Some ecologists have said that coming wars will be fought for water, not oil. If you live in CA or AZ you can already see how this may be true.

    Water use is a very complex issue with many stakeholders. Thank you for bringing this issue into discussion.

  4. Oh, I belong in this group of people! So many things to say! We need so many more people to say it! I grew up in L.A., but now I live in Southern Oregon, and the relationships to water are so diverse between the two! In L.A., the talk is all about personal conservation (while you’re drinking your bottled water), in the Central Valleys, it’s like you say suzq — monocultural agribusiness. But here in So OR, it’s all about the farmer versus the fisherman. We’ve invested in rainbarrels, but we’re moving toward an underground rain capture system, because I agree with Carole — wars in the future will be fought over water. Oh, thank you for chiming in! 🙂

  5. Arnold looks good. Everyone complains because we want more.
    I got people laughing behind my back because I’m not that hot and my ideas suck.
    My town would rather shop elsewhere than with the plant master.

  6. Common names are missleading.
    I love latin because it is more scientific. Them hoes trying to make a buck might be right. I suck!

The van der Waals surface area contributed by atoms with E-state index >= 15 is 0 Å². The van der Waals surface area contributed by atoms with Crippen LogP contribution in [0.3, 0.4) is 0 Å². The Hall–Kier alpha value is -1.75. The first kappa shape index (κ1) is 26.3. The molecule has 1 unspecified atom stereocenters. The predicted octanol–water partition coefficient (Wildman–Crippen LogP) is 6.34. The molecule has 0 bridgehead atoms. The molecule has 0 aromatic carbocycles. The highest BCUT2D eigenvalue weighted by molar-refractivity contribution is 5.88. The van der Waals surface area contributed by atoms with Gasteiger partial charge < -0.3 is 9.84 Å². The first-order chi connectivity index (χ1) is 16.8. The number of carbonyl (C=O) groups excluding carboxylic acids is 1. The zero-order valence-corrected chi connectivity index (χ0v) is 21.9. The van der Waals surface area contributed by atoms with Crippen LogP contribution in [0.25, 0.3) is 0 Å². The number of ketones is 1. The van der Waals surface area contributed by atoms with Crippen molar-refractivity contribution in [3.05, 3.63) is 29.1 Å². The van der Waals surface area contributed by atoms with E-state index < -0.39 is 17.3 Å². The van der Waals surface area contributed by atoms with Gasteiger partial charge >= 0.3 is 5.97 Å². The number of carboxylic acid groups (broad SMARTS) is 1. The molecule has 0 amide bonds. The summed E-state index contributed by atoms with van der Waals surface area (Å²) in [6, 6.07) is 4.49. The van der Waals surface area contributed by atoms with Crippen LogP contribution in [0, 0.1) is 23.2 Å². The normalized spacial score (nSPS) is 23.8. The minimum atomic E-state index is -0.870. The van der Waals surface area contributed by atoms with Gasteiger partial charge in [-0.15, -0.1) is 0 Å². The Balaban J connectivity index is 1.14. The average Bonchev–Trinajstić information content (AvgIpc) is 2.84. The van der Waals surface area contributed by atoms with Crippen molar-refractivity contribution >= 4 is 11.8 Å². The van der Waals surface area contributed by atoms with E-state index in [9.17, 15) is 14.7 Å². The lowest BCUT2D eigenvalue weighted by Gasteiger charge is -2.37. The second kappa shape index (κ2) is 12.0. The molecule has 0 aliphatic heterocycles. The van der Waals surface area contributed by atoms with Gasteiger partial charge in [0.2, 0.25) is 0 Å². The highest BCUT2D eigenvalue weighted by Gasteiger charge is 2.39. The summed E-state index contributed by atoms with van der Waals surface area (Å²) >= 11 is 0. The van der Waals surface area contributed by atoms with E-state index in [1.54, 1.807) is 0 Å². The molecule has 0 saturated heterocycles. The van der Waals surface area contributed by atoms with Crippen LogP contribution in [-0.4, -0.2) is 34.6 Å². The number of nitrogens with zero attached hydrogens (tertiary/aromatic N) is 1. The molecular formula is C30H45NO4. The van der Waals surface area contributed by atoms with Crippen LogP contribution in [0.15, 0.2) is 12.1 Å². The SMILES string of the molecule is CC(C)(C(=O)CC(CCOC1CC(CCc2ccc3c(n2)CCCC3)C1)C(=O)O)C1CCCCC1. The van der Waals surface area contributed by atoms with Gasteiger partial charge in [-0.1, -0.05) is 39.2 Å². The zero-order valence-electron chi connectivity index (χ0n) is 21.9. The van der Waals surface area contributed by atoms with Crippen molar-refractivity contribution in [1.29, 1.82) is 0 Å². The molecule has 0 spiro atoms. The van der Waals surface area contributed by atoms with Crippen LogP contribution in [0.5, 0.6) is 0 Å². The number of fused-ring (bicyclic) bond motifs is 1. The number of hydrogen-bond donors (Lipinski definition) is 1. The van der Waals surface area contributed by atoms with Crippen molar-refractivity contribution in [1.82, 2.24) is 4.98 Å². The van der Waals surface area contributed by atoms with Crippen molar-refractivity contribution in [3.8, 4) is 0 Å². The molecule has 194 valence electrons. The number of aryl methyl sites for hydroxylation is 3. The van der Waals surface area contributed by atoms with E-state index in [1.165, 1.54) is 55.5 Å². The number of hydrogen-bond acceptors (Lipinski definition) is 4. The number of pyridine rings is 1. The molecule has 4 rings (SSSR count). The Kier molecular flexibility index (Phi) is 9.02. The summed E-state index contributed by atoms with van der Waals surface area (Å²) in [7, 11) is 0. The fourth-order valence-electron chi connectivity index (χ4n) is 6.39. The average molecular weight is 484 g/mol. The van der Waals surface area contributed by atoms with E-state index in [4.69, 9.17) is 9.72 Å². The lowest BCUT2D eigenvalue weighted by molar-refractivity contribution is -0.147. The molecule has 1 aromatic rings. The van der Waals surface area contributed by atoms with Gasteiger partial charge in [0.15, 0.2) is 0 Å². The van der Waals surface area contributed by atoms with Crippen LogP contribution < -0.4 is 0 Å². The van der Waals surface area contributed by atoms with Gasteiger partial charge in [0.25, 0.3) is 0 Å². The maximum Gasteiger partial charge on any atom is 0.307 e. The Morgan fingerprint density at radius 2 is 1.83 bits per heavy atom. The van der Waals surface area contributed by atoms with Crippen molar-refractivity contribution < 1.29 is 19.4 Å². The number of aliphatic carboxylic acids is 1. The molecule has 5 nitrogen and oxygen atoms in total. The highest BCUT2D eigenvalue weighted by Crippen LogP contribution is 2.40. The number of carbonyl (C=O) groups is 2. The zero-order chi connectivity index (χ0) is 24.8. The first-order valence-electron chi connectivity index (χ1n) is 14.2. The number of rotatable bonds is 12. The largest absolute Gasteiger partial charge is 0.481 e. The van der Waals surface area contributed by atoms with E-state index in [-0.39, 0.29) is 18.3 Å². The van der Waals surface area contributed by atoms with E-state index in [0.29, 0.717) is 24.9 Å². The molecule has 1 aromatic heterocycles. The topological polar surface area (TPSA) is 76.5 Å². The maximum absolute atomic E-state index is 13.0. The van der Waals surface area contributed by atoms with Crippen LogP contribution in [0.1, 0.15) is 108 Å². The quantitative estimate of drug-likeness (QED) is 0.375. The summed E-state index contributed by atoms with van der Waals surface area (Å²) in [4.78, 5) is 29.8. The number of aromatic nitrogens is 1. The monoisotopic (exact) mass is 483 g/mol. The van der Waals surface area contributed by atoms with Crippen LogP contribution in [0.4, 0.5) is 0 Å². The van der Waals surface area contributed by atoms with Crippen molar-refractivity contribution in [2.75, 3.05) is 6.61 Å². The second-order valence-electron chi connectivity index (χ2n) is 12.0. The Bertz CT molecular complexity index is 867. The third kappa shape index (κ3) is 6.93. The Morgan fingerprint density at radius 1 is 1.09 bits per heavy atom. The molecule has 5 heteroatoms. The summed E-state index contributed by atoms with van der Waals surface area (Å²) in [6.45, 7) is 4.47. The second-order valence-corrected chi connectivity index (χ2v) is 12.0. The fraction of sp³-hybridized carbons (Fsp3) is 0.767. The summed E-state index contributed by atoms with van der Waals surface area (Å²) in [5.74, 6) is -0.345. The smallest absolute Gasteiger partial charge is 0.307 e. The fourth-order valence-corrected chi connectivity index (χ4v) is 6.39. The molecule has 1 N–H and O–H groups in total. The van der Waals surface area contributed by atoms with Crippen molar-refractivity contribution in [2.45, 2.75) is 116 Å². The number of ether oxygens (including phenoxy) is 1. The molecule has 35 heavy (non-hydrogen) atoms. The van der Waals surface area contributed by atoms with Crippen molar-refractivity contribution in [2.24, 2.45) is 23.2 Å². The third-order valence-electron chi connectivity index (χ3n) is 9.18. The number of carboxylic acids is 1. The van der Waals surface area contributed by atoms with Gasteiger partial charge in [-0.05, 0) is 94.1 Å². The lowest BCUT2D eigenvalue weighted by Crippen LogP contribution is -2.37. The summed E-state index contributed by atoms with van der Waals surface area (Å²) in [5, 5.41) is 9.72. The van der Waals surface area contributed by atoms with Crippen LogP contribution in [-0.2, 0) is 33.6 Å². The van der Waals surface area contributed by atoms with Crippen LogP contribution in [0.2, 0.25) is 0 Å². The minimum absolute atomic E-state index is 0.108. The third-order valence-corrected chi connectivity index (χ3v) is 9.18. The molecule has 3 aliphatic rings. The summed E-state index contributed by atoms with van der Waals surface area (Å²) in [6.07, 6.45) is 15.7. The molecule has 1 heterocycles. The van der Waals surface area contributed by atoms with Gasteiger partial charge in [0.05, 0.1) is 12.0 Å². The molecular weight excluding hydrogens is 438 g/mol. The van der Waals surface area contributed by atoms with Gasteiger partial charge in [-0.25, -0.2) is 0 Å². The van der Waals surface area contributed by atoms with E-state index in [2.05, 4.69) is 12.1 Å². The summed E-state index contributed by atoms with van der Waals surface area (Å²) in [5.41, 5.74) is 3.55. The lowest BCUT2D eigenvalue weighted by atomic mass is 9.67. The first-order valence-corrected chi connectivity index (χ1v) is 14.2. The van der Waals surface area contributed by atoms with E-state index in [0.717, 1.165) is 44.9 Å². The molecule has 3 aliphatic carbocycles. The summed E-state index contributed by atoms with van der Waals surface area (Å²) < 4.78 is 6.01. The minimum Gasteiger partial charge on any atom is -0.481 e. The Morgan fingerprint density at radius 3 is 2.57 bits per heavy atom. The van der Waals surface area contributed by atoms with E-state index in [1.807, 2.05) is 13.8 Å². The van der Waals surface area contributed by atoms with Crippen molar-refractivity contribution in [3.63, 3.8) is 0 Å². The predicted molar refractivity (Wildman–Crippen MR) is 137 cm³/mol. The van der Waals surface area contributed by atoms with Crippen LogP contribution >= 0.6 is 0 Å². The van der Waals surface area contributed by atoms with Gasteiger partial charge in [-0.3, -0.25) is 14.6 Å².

7. Water, even in RI which gets 42″ per year, should get more respect as it is essential to all life. I would like to see new homes equipped with underground cisterns to collect rainwater for use. Might be a problem in CA but shouldn’t available water limit population growth in these areas before it is the other way around?

  8. Although things are changing, water wastage is IMMENSE; lawns in some Western cities used as much as 60% of the water supply.

    Even ignoring that, there simply CAN’T be ever-larger population centers in areas lacking in basic natural resources. The attitude of “I can live anywhere, and steal what I need from anywhere else…” (and live any lifestyle I want) just isn’t going to “cut it” much longer.

    And as climate changes, the situation in many areas will grow desperate.

    The population of the nation… AND the world… WILL stop growing. How this happens should be… “interesting”.

  9. Layanee and Bob, I wish it were so that resources would limit growth. Consider Las Vegas, NV, that was, until the recent bust, the fastest growing city in the country even as Lake Mead fell 80ft and is at a near-critical level. Seven of the 10 fastest growing cities now are in TX, AZ, or CA. New water restrictions try, but don’t do enough, and water issues are intense in every western state. Things are already desperate, but I don’t think the issues are clear to people living in the east, especially in a summer with so much rain. Google “prairie waters project” and read how Aurora, Co, must build an $800 million water recycling project so that it can drink its own treated water. A gigantic and complex issue is right.